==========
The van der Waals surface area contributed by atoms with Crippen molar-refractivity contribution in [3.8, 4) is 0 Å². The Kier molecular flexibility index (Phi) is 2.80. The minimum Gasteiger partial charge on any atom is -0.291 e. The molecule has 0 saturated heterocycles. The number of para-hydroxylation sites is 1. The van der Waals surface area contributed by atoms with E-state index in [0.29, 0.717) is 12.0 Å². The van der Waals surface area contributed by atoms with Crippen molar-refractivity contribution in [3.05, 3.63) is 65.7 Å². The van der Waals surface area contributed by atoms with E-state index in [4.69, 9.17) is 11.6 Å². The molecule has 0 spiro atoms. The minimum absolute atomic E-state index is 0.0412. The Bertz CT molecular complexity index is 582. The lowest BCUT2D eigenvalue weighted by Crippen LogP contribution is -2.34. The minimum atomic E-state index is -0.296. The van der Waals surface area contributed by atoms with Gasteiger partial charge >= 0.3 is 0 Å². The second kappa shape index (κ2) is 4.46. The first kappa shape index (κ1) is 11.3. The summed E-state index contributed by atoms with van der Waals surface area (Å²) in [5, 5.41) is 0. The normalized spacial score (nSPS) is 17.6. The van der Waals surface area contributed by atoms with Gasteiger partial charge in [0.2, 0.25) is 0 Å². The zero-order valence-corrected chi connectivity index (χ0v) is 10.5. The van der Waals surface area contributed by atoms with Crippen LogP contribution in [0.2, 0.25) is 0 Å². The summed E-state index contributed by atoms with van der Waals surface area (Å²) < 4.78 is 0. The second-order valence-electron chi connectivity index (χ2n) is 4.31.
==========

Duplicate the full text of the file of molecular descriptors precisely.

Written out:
The van der Waals surface area contributed by atoms with Crippen molar-refractivity contribution in [3.8, 4) is 0 Å². The Kier molecular flexibility index (Phi) is 2.80. The minimum Gasteiger partial charge on any atom is -0.291 e. The molecule has 0 saturated heterocycles. The number of para-hydroxylation sites is 1. The van der Waals surface area contributed by atoms with E-state index in [0.29, 0.717) is 12.0 Å². The van der Waals surface area contributed by atoms with Crippen molar-refractivity contribution in [3.05, 3.63) is 65.7 Å². The van der Waals surface area contributed by atoms with E-state index in [4.69, 9.17) is 11.6 Å². The molecule has 0 spiro atoms. The minimum absolute atomic E-state index is 0.0412. The Bertz CT molecular complexity index is 582. The lowest BCUT2D eigenvalue weighted by Crippen LogP contribution is -2.34. The minimum atomic E-state index is -0.296. The van der Waals surface area contributed by atoms with Gasteiger partial charge >= 0.3 is 0 Å². The second kappa shape index (κ2) is 4.46. The first kappa shape index (κ1) is 11.3. The summed E-state index contributed by atoms with van der Waals surface area (Å²) in [5, 5.41) is 0. The normalized spacial score (nSPS) is 17.6. The van der Waals surface area contributed by atoms with Gasteiger partial charge in [0.2, 0.25) is 0 Å². The zero-order valence-corrected chi connectivity index (χ0v) is 10.5. The van der Waals surface area contributed by atoms with Crippen LogP contribution in [0.2, 0.25) is 0 Å². The summed E-state index contributed by atoms with van der Waals surface area (Å²) < 4.78 is 0. The second-order valence-electron chi connectivity index (χ2n) is 4.31.